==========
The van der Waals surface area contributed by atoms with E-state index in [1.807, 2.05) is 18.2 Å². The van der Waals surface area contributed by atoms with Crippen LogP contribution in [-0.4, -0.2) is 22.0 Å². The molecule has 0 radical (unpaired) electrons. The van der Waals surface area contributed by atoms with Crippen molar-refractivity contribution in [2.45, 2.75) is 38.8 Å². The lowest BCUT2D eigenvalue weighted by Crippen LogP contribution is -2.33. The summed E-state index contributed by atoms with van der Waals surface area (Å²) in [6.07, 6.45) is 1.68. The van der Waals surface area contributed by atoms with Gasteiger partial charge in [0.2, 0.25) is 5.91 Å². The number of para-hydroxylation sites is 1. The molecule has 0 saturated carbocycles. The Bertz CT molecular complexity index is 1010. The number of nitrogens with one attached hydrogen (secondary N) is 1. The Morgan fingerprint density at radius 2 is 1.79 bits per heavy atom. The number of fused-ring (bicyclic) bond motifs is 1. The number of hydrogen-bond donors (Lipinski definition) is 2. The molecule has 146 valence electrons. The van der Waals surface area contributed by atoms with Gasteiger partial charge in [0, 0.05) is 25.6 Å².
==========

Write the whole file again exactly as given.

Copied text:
The van der Waals surface area contributed by atoms with E-state index in [1.807, 2.05) is 18.2 Å². The van der Waals surface area contributed by atoms with Crippen LogP contribution in [-0.4, -0.2) is 22.0 Å². The molecule has 0 radical (unpaired) electrons. The van der Waals surface area contributed by atoms with Crippen molar-refractivity contribution in [2.45, 2.75) is 38.8 Å². The lowest BCUT2D eigenvalue weighted by Crippen LogP contribution is -2.33. The summed E-state index contributed by atoms with van der Waals surface area (Å²) in [6.07, 6.45) is 1.68. The van der Waals surface area contributed by atoms with Gasteiger partial charge in [0.2, 0.25) is 5.91 Å². The number of para-hydroxylation sites is 1. The molecule has 0 saturated carbocycles. The Bertz CT molecular complexity index is 1010. The number of nitrogens with one attached hydrogen (secondary N) is 1. The Morgan fingerprint density at radius 2 is 1.79 bits per heavy atom. The number of fused-ring (bicyclic) bond motifs is 1. The number of hydrogen-bond donors (Lipinski definition) is 2. The molecule has 146 valence electrons. The van der Waals surface area contributed by atoms with Gasteiger partial charge in [0, 0.05) is 25.6 Å².